He said: ‘Climbing over fences – obviously they are young men, they are six foot type wire fencing so there’s a degree of difficulty.

‘But if you are determined it’s not insurmountable.

‘The fences weren’t broken down. For a determined person you could get over it.

‘Some areas use palisade fencing which is more substantial. They have spikes on top.’

Giving evidence, Jack’s mother Maxine told the coroner: ‘From an early age Jack loved to draw or paint.

‘At home when he was relaxing, he was always scribbling away in his art book.

‘His talent was recognised at school when he was picked to paint a mural ironically outside the local train station.

‘He did private art work and was paid to design shop fronts.

‘Painting grounded him and in those last few months, in our family’s darkest days, it was his release.

‘For that I will never condemn my son for what he did.’

She said Jack was a ‘gorgeous, bright, cheeky and inquisitive’ child with ‘endless energy.’

Alberto Fresneda Carrasco, 19, Jack Gilbert and Harrison Scott-Hood, both 23, were killed in the early hours of June 18

Alberto Fresneda Carrasco, 19, Jack Gilbert and Harrison Scott-Hood, both 23, were killed in the early hours of June 18

Tributes: Fresh graffiti appeared next to Loughborough Station with three hearts under RIP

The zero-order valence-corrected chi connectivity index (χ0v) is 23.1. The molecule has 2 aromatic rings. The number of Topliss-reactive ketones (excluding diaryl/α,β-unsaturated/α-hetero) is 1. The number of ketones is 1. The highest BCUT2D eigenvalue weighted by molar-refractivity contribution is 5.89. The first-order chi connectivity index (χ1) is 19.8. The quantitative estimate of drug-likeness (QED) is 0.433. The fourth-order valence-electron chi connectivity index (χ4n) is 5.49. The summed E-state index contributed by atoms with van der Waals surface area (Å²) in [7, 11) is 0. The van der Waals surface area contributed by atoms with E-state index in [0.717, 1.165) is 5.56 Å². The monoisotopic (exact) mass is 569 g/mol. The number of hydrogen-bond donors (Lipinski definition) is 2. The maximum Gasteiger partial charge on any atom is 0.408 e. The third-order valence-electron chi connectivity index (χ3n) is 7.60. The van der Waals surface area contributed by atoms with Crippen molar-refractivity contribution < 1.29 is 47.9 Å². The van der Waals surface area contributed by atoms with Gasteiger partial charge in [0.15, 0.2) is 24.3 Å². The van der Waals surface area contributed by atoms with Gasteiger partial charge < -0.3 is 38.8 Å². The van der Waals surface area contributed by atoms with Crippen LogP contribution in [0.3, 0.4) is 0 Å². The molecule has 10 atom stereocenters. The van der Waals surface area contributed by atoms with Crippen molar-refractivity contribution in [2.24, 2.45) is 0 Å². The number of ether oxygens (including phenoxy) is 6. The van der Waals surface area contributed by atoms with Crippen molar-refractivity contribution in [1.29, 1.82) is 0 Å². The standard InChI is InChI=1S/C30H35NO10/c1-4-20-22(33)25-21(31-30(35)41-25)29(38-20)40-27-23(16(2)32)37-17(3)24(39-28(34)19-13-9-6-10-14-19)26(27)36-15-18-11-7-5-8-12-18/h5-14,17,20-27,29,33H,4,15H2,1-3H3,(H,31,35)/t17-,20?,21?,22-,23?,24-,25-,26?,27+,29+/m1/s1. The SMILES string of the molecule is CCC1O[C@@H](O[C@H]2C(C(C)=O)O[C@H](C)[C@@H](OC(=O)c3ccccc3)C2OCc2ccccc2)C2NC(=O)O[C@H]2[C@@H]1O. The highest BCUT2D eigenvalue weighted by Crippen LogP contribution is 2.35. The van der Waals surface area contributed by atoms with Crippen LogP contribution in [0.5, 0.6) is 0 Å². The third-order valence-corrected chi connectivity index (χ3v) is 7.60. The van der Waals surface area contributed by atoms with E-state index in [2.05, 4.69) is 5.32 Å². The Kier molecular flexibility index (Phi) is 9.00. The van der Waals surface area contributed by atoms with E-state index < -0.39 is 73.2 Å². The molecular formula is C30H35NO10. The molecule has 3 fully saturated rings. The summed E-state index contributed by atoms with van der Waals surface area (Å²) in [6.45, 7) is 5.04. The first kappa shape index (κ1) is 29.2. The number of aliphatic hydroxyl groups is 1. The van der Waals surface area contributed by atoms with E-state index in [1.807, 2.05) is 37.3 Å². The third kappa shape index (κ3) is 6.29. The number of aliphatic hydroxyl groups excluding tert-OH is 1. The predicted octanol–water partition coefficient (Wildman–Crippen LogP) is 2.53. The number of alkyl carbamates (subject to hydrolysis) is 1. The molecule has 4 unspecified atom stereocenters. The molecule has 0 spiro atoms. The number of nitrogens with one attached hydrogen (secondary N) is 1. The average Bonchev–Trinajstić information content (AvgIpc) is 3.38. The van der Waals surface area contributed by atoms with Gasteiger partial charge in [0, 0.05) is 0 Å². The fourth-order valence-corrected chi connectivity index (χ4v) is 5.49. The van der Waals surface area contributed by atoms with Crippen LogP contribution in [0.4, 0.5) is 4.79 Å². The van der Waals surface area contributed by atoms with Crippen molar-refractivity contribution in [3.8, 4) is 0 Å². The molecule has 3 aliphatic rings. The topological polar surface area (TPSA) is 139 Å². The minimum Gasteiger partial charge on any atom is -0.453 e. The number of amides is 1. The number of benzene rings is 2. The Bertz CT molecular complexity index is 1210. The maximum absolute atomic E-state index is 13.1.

Tributes: Fresh graffiti appeared next to Loughborough Station with three hearts under RIP

He had been working at events as a safety manager, the inquest heard.

The family had suffered a recent bereavement at the time of Jack’s death, Mrs Gilbert told the inquest.

Jack would help his sister with her two children after the death of his brother-in-law in January last year.

Mrs Gilbert said: ‘Losing Jack was the most difficult day of my family’s life. No words can adequately or sufficiently sum up the meaning or value of his short life.

‘To experience the pain and devastation is a nightmare we don’t ever wake up from.

‘It leaves me helpless as a mother to be unable to protect and shield my family from this horror.’

Harrison’s mother Susie Hood also gave evidence about her son to the inquest.

Describing him as a ‘creative, free-spirited young man’ she said over 400 people attended her son’s funeral.

Mrs Hood said: ‘He painted and drew from an early age filling numerous sketch books with his ideas, wrote poetry, recorded music and was a fantastic chef.

‘The Graffiti community do not want to hurt anyone they just want to paint.